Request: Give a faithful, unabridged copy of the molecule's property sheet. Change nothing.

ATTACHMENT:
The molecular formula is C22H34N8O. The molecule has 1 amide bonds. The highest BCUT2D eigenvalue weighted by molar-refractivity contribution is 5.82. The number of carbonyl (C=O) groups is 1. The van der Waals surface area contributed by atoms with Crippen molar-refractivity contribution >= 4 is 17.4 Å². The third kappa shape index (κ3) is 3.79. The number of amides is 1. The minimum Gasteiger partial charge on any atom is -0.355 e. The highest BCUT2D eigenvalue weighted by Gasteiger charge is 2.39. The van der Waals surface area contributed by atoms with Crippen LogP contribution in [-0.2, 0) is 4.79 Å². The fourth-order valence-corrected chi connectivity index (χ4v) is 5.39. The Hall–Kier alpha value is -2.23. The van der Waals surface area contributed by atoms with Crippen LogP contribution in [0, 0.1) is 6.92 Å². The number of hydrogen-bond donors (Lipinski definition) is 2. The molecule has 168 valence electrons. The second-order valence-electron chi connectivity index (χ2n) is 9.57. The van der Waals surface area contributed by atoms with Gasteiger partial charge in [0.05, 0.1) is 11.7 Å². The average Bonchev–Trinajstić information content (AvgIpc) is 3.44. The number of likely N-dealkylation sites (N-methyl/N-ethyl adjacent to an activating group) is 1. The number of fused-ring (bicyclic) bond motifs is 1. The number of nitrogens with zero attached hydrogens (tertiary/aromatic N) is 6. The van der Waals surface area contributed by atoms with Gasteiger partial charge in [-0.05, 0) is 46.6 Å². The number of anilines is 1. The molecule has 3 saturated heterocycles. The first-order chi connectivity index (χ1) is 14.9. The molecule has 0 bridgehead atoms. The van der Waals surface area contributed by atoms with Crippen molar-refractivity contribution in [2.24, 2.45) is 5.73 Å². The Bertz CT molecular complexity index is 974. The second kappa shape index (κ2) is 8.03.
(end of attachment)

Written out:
The molecular formula is C22H34N8O. The molecule has 1 amide bonds. The highest BCUT2D eigenvalue weighted by molar-refractivity contribution is 5.82. The number of carbonyl (C=O) groups is 1. The van der Waals surface area contributed by atoms with Crippen molar-refractivity contribution >= 4 is 17.4 Å². The third kappa shape index (κ3) is 3.79. The number of amides is 1. The minimum Gasteiger partial charge on any atom is -0.355 e. The highest BCUT2D eigenvalue weighted by Gasteiger charge is 2.39. The van der Waals surface area contributed by atoms with Crippen LogP contribution in [-0.2, 0) is 4.79 Å². The fourth-order valence-corrected chi connectivity index (χ4v) is 5.39. The Hall–Kier alpha value is -2.23. The van der Waals surface area contributed by atoms with Crippen LogP contribution in [0, 0.1) is 6.92 Å². The number of hydrogen-bond donors (Lipinski definition) is 2. The molecule has 168 valence electrons. The second-order valence-electron chi connectivity index (χ2n) is 9.57. The van der Waals surface area contributed by atoms with Gasteiger partial charge in [0.05, 0.1) is 11.7 Å². The average Bonchev–Trinajstić information content (AvgIpc) is 3.44. The number of likely N-dealkylation sites (N-methyl/N-ethyl adjacent to an activating group) is 1. The number of fused-ring (bicyclic) bond motifs is 1. The number of nitrogens with zero attached hydrogens (tertiary/aromatic N) is 6. The van der Waals surface area contributed by atoms with Gasteiger partial charge in [-0.05, 0) is 46.6 Å². The number of anilines is 1. The molecule has 3 saturated heterocycles. The first-order chi connectivity index (χ1) is 14.9. The molecule has 0 bridgehead atoms. The van der Waals surface area contributed by atoms with Crippen molar-refractivity contribution in [2.24, 2.45) is 5.73 Å². The Bertz CT molecular complexity index is 974. The second kappa shape index (κ2) is 8.03.